The slipper slips off
Newton North’s Cinderella run in boys’ soccer tournament is over
LYNN — Time to take down the nets and store the cleats. The Tigers can shelve the peroxide and let their hair go back to its natural color. Soccer season is over at Newton North High School. The 19th-seeded Cinderella-men were beaten by top-seeded (19-1-3) New Bedford, 2-1, in double overtime, in the Division 1 EMass final at Manning Field last night.
North’s boys extended their season far past all expectations, that’s for sure. Newton is a traditionally strong soccer town, but the program has been flat lately. The boys won only three games after their 33-year-old coach died suddenly last year. They had to scratch and claw just to qualify for the tournament this season.
And then they went on one of those magical runs that get better every year as high school heroes lurch toward middle age and tell stories of the glory days.
Early in the 2010 soccer season, the Tigers were 1-3 under rookie coach Roy Dow. They finished with a 7-5-6 regular-season record, plodding toward third place in the Carey Division of the Bay State Conference. Five of their seven wins were against teams that finished under .500. The Tigers were seeded 19th out of 26 schools in the Division 1 North sectional.
Then they got hot. Honoring a tourney-time tradition, players dyed their hair blond, and they won five games in eight days. They beat four teams that finished in the Globe Top 20. They beat conference rival Brookline, 2-1, to win the North title game.
The whole thing was wacky and improbable. They beat Dual County power Acton-Boxborough without a shot on goal (thank you, penalty kicks). They beat Lexington when Tim Stanton, who had only one goal all year, scored twice. They ended up winning almost as many playoff games (six) as regular-season games (seven).
But the slipper wouldn’t fit in the finale. North was outplayed in the first half, dominated in the second half (tying the game when senior captain Jeremy Gurvitz scored off a pass from Jackson Moss-Hawkins with 24 minutes left in regulation), and finally succumbed when New Bedford’s Fernando Baptista scored on a spectacular shot with 2:39 left in the second overtime.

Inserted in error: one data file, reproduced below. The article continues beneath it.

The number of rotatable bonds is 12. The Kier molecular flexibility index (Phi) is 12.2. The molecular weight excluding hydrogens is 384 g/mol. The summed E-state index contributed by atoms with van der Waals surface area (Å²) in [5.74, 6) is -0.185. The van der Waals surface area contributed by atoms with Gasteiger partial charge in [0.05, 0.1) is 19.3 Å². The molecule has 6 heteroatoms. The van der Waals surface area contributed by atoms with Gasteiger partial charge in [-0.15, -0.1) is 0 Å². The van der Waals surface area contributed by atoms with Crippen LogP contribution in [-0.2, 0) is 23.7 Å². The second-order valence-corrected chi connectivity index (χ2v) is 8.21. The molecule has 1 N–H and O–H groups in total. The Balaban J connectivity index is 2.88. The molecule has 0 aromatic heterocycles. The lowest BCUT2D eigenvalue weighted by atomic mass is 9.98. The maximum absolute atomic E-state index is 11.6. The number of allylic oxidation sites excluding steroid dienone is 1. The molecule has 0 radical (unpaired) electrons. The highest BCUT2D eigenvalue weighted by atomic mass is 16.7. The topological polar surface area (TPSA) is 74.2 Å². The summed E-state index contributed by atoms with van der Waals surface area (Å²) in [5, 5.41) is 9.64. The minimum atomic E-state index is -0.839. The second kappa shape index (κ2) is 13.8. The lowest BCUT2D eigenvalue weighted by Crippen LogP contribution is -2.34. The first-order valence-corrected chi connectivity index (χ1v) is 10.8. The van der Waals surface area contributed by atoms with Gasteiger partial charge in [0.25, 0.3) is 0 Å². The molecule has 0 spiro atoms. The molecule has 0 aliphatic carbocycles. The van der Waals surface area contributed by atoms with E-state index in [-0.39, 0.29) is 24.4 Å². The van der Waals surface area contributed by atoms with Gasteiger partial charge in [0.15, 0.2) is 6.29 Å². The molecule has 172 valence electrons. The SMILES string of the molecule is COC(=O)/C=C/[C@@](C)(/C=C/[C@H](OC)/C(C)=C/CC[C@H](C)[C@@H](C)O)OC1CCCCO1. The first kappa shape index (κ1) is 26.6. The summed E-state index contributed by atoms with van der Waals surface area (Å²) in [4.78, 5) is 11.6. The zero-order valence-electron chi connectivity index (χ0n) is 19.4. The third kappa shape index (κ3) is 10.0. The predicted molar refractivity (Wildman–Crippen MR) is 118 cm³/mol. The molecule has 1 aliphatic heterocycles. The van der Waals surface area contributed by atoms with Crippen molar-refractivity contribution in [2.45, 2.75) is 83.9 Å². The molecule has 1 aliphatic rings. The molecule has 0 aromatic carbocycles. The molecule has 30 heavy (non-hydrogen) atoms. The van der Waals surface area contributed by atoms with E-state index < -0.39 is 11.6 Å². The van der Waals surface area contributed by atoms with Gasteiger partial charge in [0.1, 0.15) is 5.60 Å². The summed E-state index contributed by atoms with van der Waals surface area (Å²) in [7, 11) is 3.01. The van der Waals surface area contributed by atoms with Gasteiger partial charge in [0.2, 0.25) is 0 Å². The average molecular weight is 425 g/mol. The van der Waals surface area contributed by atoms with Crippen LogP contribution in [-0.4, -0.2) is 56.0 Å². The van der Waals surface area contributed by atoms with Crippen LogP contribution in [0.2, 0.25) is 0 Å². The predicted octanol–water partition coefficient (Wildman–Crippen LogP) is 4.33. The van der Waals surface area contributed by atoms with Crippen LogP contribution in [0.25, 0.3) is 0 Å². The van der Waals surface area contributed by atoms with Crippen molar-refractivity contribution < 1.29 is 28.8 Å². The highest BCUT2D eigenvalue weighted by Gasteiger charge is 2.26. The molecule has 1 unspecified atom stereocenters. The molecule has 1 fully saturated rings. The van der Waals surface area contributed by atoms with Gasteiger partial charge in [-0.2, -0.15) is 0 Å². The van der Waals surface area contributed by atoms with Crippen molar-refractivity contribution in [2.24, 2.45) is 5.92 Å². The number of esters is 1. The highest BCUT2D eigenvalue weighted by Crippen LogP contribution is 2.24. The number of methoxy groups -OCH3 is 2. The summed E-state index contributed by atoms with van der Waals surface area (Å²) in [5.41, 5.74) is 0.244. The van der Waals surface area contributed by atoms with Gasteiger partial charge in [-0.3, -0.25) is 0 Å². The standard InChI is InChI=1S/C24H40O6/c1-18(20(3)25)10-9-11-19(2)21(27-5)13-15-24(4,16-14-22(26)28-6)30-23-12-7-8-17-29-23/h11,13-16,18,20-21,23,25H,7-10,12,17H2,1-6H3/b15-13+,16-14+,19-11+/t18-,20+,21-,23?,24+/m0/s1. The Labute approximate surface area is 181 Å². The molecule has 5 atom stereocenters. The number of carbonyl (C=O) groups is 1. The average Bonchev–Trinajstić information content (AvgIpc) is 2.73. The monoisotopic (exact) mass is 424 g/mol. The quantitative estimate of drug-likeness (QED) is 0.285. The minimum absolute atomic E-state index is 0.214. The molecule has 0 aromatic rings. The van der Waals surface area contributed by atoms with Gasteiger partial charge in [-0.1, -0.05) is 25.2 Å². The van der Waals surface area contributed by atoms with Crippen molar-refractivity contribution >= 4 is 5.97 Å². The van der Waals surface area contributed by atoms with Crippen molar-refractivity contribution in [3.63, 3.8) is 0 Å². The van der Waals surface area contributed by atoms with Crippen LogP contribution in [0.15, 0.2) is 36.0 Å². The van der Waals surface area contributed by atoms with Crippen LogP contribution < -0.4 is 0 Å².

“We want to get the program back where it belongs — one of the top programs in Eastern Mass.,’’ said Dow, who came to North after serving as an assistant coach at Tufts. “When you’re a 19th seed, you’ve got a built-in chip on your shoulder. This group of kids went through a lot, but in the end they showed they belonged.’’
Two and three decades ago, soccer in Newton was like football in Texas. Boys and girls. It was part of the culture. Tigers teams annually went deep into the state tournament and the North girls were ranked No. 1 in the country in 1989.
“It was the driving force in the city for the longest time,’’ said T.J. Williams, who worked at North for 32 years, 27 as athletic director, most of those as varsity soccer coach (girls and boys, but not simultaneously). “It was a curse and a blessing because expectations were so high and the kids were so driven. There was so much competition to make the varsity and to be successful.
“It was very high-profile. It was a big deal. It died down a little, but it never disappeared. It’s always been a part of Newton youth and culture.’’
At the end of his career, Williams handpicked a worthy successor: Ucal McKenzie.
A native of Jamaica and a guidance counselor at North, McKenzie was a sculptor of teen souls. Always upbeat, ever-able to pick up a kid who was having a bad day, Ucal was one of the most popular figures in the windowless North building on Lowell Ave. He coached the boys varsity soccer team for two seasons and was looking forward to working with this group again when he died while playing soccer in South Boston in May 2009.
“He made such an impression on the school community and was such a wonderful person,’’ said Newton athletic director Tom Giusti. “I think his death took a lot out of that team.’’
There were 12 seniors on the North squad this year, including Gurvitz and Gianluca Viscomi, who played for Ucal as sophomores.
McKenzie is remembered fondly at North. Some kids wear Jamaican ribbons on their backpacks and there are “Ucal RIP’’ buttons bearing the image of his gentle, smiling face. At Thanksgiving break, North soccer alums unite to play in the Ucal Friendly. North just opened its $200 million high school and there’s been lobbying to have one of the new fields named in Ucal’s honor.
“I know he’s up there looking down on us and he’s proud,’’ said Viscomi. “He set a great example. We wear shirts that say ‘better, better, better’ because that’s always what he said. And that what this team did this year. We just kept playing better and when we got to the tournament, we beat all the top seeds.’’
“It sounds like a cliché, I know, but this team really was a family,’’ said senior captain Gurvitz.
When you are 18 years old and you’ve just lost the biggest game of your life, it’s no fun listening to your parents tell you how great you did. It’s hard to embrace the life lesson in those first hours after defeat.
But it’ll all be good when they gather to play in future Ucal Friendlies. Memories of the magic autumn of 2010 will never dim for the bottle-blond Cinderella-men of Newton North.
Dan Shaughnessy is a Globe columnist. He can be reached at firstname.lastname@example.org.